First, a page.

Women Shouldn’t be Defeated by COVID-19
The coronavirus casts heavy shadows over women’s lives, not least the shadow of poverty. IN Japan, right after stated emergency, approximately up to 340,000 men have lost their jobs in the wake of COVID-19, but the figure is much higher for women at roughly 740,000, partly due to the fact that there are more irregular female workers than male. Another problem relates to violence. According to the Japanese Cabinet Office, the number of women seeking advice for domestic violence and other issues in May to June 2020 when it was difficult to go out of the house due to the declared state of emergency increased roughly 60% compared to the previous year.
- ○If we look at increased number of domestic violence consultations during the COVID-19 pandemic on a monthly basis, we see a 60% year on year spike in the months of May and June/
* DV Advice Plus was set up urgently in response to concerns about the increase in domestic violence incidents and their level of seriousness as more women self-isolated at home or took temporary leave from work in the face of the spreading coronavirus pandemic, and the number of advice centers increased as a result.
Clothing Donations & Special Events
When women lose their job, they can no longer support themselves financially. They may be at risk of domestic violence, or they may lose their precious family. We believe these women need to be able to regain their confidence. We want to use the power of clothing to help them smile again, even if only for a moment. With that aim in mind, UNIQLO has donated innerwear and other clothing items to women living in shelters by enlisting the help of NGOs worldwide. However, in the face of COVID-19, we have grown to believe that is not enough.
On March 8, 2021 International Women’s Day, UNIQLO and other Fast Retailing Group brands will present about 10,000 items of clothing such as dresses, cardigans, pants, and bags through the Wakakusa Project to women who are having to live in shelters. UNIQLO and GU stores in Tokyo and Osaka also hold events where they invite shelter residents to come and choose their favorite clothes as a present. Stylists give the women clothing advice and a professional photographer takes photographs. All of these events are designed to give women the opportunity to regain their independence. UNIQLO will continue to work with various partners to facilitate these initiatives.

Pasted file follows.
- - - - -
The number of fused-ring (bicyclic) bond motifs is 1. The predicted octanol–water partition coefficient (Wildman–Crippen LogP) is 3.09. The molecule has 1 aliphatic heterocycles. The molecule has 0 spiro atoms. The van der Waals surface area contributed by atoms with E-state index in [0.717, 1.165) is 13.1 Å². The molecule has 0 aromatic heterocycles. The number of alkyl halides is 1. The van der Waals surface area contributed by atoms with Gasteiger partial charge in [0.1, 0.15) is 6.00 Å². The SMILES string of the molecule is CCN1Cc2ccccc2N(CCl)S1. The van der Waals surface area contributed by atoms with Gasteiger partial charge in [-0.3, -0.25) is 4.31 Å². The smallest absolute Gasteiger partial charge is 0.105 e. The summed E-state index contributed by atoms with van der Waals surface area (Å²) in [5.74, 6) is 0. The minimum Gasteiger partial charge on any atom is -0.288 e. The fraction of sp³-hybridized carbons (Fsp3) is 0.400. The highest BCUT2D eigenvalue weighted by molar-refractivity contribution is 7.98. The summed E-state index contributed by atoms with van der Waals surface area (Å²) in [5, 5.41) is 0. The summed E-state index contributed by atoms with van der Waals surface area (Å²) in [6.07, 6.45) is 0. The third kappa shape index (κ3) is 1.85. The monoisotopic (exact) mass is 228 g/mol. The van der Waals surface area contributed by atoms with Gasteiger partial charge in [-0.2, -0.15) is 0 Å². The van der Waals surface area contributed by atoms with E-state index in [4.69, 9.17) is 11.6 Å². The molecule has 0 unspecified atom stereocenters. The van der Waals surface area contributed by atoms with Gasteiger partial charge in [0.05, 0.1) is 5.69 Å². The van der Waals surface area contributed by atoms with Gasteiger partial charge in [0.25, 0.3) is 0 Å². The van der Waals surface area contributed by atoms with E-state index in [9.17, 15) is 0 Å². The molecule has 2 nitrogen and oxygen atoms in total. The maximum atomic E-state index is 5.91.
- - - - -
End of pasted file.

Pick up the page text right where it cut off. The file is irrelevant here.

On March 14, our UNIQLO TOKYO store will invite Wakakusa Project director Atsuko Muraki and NHK producer Kazuyo Fukuda to speak about women’s issues in the wake of COVID-19.
What is the Wakakusa Project?
The Wakakusa Project seeks to help girls and young women who are suffering from various social problems and finding life tough such as poverty, abuse, neglect, domestic violence, bullying, sexual exploitation, drug dependence, or maternity neurosis, and women who have a small SOS in their hearts but don’t know what is causing their suffering. At a glance, Japanese society appears rich. There are many prejudices and misunderstandings about why these women find it difficult to live and the issues they face, so support is often lacking. The Wakakusa Project is an initiative that seeks to bring girls and young women crying out for help together with people who can extend the support that will touch their hearts.
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